H.G. Wells' terrifying tale of science run amok, with an introduction by Adam Roberts.
Edward Prendick is shipwrecked and finds himself stranded on an island in the Pacific. Here he meets the sinister Dr Moreau, a vivisectionist driven out of Britain in disgrace. And soon strange events cause Prendick to uncover the full horror of Dr Moreau's activities on the island.
THE ISLAND OF DR MOREAU mixes discussion on the divide between humans and the animal kingdom and chilling macabre horror in an unrivalled fashion. Its question on how far science should go is one that rings true today as it did when it was first published.
The Prospero of all the brave new worlds of the mind, and the Shakespeare of science fiction - Brian W. Aldiss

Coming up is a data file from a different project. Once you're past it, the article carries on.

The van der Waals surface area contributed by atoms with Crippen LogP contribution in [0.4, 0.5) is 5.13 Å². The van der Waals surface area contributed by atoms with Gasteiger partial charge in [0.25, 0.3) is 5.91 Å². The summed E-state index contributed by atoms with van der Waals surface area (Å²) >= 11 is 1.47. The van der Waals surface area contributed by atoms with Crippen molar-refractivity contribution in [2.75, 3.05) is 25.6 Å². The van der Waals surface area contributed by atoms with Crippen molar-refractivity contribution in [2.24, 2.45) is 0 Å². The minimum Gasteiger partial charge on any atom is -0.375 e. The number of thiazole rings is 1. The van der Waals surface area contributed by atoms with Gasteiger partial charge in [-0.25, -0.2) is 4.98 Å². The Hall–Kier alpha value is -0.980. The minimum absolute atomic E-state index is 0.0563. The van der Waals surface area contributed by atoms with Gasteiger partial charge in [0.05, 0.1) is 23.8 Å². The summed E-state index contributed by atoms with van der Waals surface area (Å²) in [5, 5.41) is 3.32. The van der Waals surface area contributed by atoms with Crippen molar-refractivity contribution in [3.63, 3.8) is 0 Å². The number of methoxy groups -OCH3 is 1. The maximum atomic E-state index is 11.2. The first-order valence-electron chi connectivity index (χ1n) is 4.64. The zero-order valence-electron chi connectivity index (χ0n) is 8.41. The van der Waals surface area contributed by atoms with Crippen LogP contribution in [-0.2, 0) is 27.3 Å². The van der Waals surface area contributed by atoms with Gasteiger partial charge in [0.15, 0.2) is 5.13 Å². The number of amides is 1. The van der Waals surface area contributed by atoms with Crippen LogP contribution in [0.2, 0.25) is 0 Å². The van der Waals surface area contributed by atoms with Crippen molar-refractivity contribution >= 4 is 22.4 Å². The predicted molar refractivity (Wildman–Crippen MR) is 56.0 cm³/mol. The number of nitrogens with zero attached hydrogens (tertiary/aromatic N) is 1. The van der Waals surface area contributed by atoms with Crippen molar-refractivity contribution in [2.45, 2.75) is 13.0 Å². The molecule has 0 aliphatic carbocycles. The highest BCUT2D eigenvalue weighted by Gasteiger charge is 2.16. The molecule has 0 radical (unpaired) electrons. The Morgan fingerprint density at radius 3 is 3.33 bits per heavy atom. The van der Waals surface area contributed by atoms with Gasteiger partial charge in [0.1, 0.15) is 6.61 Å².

Wells' scientific romances were . . . works of art with unique relevance for our times - Arthur C. Clarke
H.G. Wells was born in Bromley, Kent in 1866. After working as a draper's apprentice and pupil-teacher, he won a scholarship to the Normal School of Science in 1884, studying under T. H. Huxley. He was awarded a first-class honours degree in biology and resumed teaching but had to retire after a kick from an ill-natured pupil afflicted his kidneys. He worked in poverty in London as a crammer while experimenting in journalism and stories. It was with THE TIME MACHINE (1895) that he had his real breakthrough.